School Board Files Unfair Labor Charge for Picketing; Teachers Have a New Contract Offer
Strongsville teachers strike ends third week with flurry of activity
The Strongsville School Board has filed an unfair labor practice charge against the Strongsville Education Association for picketing outside board members' homes and workplaces.
Board President David Frazee said the charge indicates that as many as 50 SEA members "engaged in unlawful picketing outside BOE members’ residences and places of employment."
"SEA members impeded vehicles entering and leaving workplaces, intimidated and verbally assaulted co-workers, and substantially disrupted work operations. SEA members carried signs containing disparaging comments about school board members," a news release from the school district says.
The SEA represents striking Strongsville teachers.
The filing also cites O.R.C.4117.11(B)(7) that states, “It is an unfair labor practice for an employee organization, its agents, or representatives, or public employees to: induce or encourage any individual in connection with a labor relations dispute to picket the residence or any place of private employment of any public official or representative of the public employer.”
The board wants the State Employment Relations Board to order the SEA to "cease and desist from inducing and encouraging picketing of BOE members’ residences and places of private employment," and to order SEA to provide at least 10 days' notice before any other picketing.
The district is also seeking to have the SEA pay the legal fees associated with the unfair labor charge.
This is the second unfair labor practice charge filed by the district against the teachers' union. The board also alleged that after a negotiating session Feb. 25, about 100 teachers formed a human barricade to prevent the negotiating team from leaving.
They also pounded on vehicles, jumped on the hood of a car and disrupted the session by entering the building to chant and pound on walls.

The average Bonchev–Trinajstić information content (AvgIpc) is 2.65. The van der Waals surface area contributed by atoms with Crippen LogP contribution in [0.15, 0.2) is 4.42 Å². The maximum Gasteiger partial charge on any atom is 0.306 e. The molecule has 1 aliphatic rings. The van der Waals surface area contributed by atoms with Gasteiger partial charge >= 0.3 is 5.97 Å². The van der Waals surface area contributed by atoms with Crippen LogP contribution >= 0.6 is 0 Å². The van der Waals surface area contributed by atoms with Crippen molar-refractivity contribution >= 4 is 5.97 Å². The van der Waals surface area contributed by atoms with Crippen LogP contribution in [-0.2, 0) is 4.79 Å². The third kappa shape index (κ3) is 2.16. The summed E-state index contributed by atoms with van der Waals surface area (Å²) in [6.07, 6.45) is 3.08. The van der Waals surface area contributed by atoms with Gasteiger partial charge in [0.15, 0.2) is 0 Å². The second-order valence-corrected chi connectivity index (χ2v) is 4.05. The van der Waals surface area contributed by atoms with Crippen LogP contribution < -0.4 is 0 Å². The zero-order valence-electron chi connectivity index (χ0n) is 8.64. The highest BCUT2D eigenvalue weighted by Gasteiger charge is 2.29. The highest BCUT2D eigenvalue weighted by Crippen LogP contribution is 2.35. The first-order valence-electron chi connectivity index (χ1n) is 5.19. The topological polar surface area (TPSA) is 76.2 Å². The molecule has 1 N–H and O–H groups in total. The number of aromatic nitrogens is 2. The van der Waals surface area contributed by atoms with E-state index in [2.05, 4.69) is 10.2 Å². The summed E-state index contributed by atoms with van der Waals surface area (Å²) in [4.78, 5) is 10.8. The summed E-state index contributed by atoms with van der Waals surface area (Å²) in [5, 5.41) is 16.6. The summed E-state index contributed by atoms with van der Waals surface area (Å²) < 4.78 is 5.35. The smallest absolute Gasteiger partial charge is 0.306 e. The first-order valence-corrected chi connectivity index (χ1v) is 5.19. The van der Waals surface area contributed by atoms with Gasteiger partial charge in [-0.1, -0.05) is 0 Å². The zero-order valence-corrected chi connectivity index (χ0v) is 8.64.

Teachers' Union Has New Offer after meeting with Mayor
After meeting with Mayor Tom Perciak Friday morning, the SEA negotiating team came up with a "comprehensive counterproposal to the Last Best Offer" issued by the School Board March 2.
The new offer includes more than $300,000 in proposed savings to the district, including significant additional concessions on insurance and the elimination of future Voluntary Professional Growth raises, an SEA statement says.
The proposal was drafted "based upon the advice and recommendations of Mayor Perciak," the statement said.
“What can I say; while this is the second time we have countered our own counter in order to get the Board to move off of their Last Best Offer, the recommendations of the Mayor went a long way towards convincing us that it was the right thing to do," SEA President Tracy Linscott said. "I just wish the Board would take him up on his offer. If he can convince us to move, I’m sure he could convince the Board to move if only they would come to his office to meet with the teachers.”
The board declined the mayor's offer to have a bargaining session in his office Friday morning.
The board has also said it will stand by its Last Best Offer.
Union Goes to Court for Financial Data
The Ohio Education Association on Thursday sought an order from the Eighth District Court of Appeals to force the school district to comply with requests for financial information.
In a news release, the SEA cites published information that indicates the district is spending more than $581,000 a week on security and substitute teachers during the strike.
The SEA said that appears to be more than it costs to pay teachers.
“It is bad enough that the students have spent three weeks receiving a completely fake education, but to find out this is being done at a greater cost to taxpayers than real school is further evidence of the board’s incompetence," Linscott said in the release.
School Treasurer Deborah Herrmann told Strongsville Patch earlier this month that it costs the district about $1 million a week to pay teachers' wages and benefits.